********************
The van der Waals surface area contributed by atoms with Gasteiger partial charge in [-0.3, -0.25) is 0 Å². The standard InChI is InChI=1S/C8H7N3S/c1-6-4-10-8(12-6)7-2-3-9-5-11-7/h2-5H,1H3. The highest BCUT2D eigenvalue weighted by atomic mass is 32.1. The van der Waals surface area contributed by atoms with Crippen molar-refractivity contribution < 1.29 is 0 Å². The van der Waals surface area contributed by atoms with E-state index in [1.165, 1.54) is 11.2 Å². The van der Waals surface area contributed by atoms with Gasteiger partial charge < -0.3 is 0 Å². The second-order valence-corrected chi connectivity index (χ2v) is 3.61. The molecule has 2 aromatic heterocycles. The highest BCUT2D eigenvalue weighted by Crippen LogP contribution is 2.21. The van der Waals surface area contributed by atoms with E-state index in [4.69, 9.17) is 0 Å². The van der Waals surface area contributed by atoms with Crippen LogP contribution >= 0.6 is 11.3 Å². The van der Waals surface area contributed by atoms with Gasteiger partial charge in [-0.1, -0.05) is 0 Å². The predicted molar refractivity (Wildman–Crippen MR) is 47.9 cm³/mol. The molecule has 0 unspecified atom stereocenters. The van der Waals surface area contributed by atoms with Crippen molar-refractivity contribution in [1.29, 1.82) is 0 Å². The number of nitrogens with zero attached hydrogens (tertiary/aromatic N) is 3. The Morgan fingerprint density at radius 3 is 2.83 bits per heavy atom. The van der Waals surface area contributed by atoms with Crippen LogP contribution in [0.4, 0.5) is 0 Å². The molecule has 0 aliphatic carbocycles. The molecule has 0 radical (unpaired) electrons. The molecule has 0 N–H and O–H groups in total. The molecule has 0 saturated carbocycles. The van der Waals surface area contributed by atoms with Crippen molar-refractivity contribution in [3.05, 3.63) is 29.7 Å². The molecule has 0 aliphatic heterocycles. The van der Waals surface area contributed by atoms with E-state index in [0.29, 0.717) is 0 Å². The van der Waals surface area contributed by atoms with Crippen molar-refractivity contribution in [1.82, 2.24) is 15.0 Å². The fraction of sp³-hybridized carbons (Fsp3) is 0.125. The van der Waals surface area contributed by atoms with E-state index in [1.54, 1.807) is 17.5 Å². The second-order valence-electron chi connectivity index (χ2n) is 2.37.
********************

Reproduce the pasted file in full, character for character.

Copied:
The van der Waals surface area contributed by atoms with Gasteiger partial charge in [-0.3, -0.25) is 0 Å². The standard InChI is InChI=1S/C8H7N3S/c1-6-4-10-8(12-6)7-2-3-9-5-11-7/h2-5H,1H3. The highest BCUT2D eigenvalue weighted by atomic mass is 32.1. The van der Waals surface area contributed by atoms with Crippen molar-refractivity contribution < 1.29 is 0 Å². The van der Waals surface area contributed by atoms with E-state index in [1.165, 1.54) is 11.2 Å². The van der Waals surface area contributed by atoms with Gasteiger partial charge < -0.3 is 0 Å². The second-order valence-corrected chi connectivity index (χ2v) is 3.61. The molecule has 2 aromatic heterocycles. The highest BCUT2D eigenvalue weighted by Crippen LogP contribution is 2.21. The van der Waals surface area contributed by atoms with E-state index in [4.69, 9.17) is 0 Å². The van der Waals surface area contributed by atoms with Crippen LogP contribution >= 0.6 is 11.3 Å². The van der Waals surface area contributed by atoms with Gasteiger partial charge in [-0.1, -0.05) is 0 Å². The predicted molar refractivity (Wildman–Crippen MR) is 47.9 cm³/mol. The molecule has 0 unspecified atom stereocenters. The van der Waals surface area contributed by atoms with Crippen molar-refractivity contribution in [1.29, 1.82) is 0 Å². The number of nitrogens with zero attached hydrogens (tertiary/aromatic N) is 3. The Morgan fingerprint density at radius 3 is 2.83 bits per heavy atom. The van der Waals surface area contributed by atoms with Crippen LogP contribution in [0.4, 0.5) is 0 Å². The molecule has 0 aliphatic carbocycles. The molecule has 0 radical (unpaired) electrons. The molecule has 0 N–H and O–H groups in total. The molecule has 0 saturated carbocycles. The van der Waals surface area contributed by atoms with Crippen molar-refractivity contribution in [3.05, 3.63) is 29.7 Å². The molecule has 0 aliphatic heterocycles. The van der Waals surface area contributed by atoms with E-state index in [0.29, 0.717) is 0 Å². The van der Waals surface area contributed by atoms with Crippen molar-refractivity contribution in [1.82, 2.24) is 15.0 Å². The fraction of sp³-hybridized carbons (Fsp3) is 0.125. The van der Waals surface area contributed by atoms with E-state index in [1.54, 1.807) is 17.5 Å². The second-order valence-electron chi connectivity index (χ2n) is 2.37.